Supreme Court

Disparate impact’s day in court

Featured image Yesterday, the Supreme Court heard oral argument in Texas Department of Housing and Community Affairs v. The Inclusive Communities Project, Inc. The issue presented is whether claims of “disparate impact discrimination” can be brought under the Fair Housing Act (FHA). As I explained here, disparate impact discrimination occurs when a policy disproportionately excludes or injures a particular group and the policy is not shown to be justified by legitimate interests. »

Stephanie Cutter: Gruber was an Obamacare architect

Featured image The question of whether Jonathan Gruber is an architect of Obamacare has, I think, been settled. But in case there’s any doubt, a memo by Stephanie Cutter, President Obama’s deputy campaign manager in 2012, should erase it. According to Patrick Hawley of the Daily Caller, the Cutter memo was prepared in advance of Obama’s first debate with Mitt Romney. In relevant part, it states: So, what’s the net impact of »

A day of reckoning for “disparate impact” housing discrimination cases

Featured image Next Wednesday, the Supreme Court will hear oral argument in a Texas case in which the issue is whether claims of “disparate impact discrimination” can be brought under the Fair Housing Act. The case is Texas Department of Housing and Community Affairs v. The Inclusive Communities Project, Inc. “Disparate impact discrimination” occurs when a policy disproportionately excludes or injures a particular group and the policy is not shown to be »

Obamacare in 2015

Featured image Tevi Troy says that 2015 is shaping up as Obamacare’s worst year. That’s quite a statement, considering how bad a year it had in 2014 — roll-out problems, false claims of 7 million enrollees, and the defeat of congressional supporters of the legislation. The key challenge to Obamacare in 2015 will come in the Supreme Court. A defeat there would certainly make 2015 a potentially near-fatal year for Obama’s only »

William Levin: The road to repeal

Featured image William Levin is a graduate of Yale Law School. He writes to comment on the Obamacare case pending before the Supreme Court. He argues that “the road to Obamacare repeal runs through through King v. Burwell.” His column makes assumptions that are subject to reasonable argument, such as Chief Justice Roberts’s ultimate position in the current case and the soundness of the Chief Justice’s position in what he calls Obamacare »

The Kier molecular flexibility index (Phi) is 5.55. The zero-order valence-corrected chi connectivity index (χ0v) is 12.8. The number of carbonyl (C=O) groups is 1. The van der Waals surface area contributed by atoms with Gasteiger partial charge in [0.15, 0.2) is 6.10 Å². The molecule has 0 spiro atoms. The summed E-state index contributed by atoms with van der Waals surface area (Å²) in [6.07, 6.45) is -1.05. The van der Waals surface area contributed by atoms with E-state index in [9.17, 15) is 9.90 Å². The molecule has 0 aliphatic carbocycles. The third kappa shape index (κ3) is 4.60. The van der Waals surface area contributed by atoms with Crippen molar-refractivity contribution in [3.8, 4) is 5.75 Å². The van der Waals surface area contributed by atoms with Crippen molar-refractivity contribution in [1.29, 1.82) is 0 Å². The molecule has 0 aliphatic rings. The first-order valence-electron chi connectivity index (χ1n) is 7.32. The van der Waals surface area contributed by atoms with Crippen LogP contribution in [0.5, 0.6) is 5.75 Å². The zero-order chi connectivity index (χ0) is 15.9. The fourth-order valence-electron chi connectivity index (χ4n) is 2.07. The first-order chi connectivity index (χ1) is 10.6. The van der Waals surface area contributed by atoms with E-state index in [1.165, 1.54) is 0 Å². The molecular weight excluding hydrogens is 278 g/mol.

It’s Not Just Dumb, It’s Krugman Dumb!

Featured image We have written here and elsewhere about the King v. Burwell case, in which a panel of the 4th Circuit Court of Appeals held that the Affordable Care Act allows the federal government to subsidize participants in the federal Obamacare exchange as well as the state exchanges. In Halbig v. Burwell, decided at the same time as King, a panel of the D.C. Circuit Court of Appeals went the other »

Gruber strikes again

Featured image Jonathan Gruber, the MIT professor who was a key architect of Obamacare, may also be a central figure in the court battle over whether Obamacare subsidies are allowed for participants in the federal health insurance exchange. That’s because, as noted here, Gruber has provided the rationale for the statutory language that bars such subsidies. He thus undermines Team Obama’s argument that the statutory language can’t possibly mean what it says. »

How will the Supreme Court rule in the latest Obamacare challenge?

Featured image As Steve has noted, the Supreme Court will review the Fourth Circuit’s decision in King v. Burwell. That decision holds that the provision of Obamacare authorizing tax credits for insurance purchased on an exchange “established by the State under section 1311” also authorizes tax credits for insurance purchased on an exchange established by the federal government. It seems clear that four Justices are prepared to reverse the Fourth Circuit and »

Breaking: Supreme Court to Take Up Another Obamacare Challenge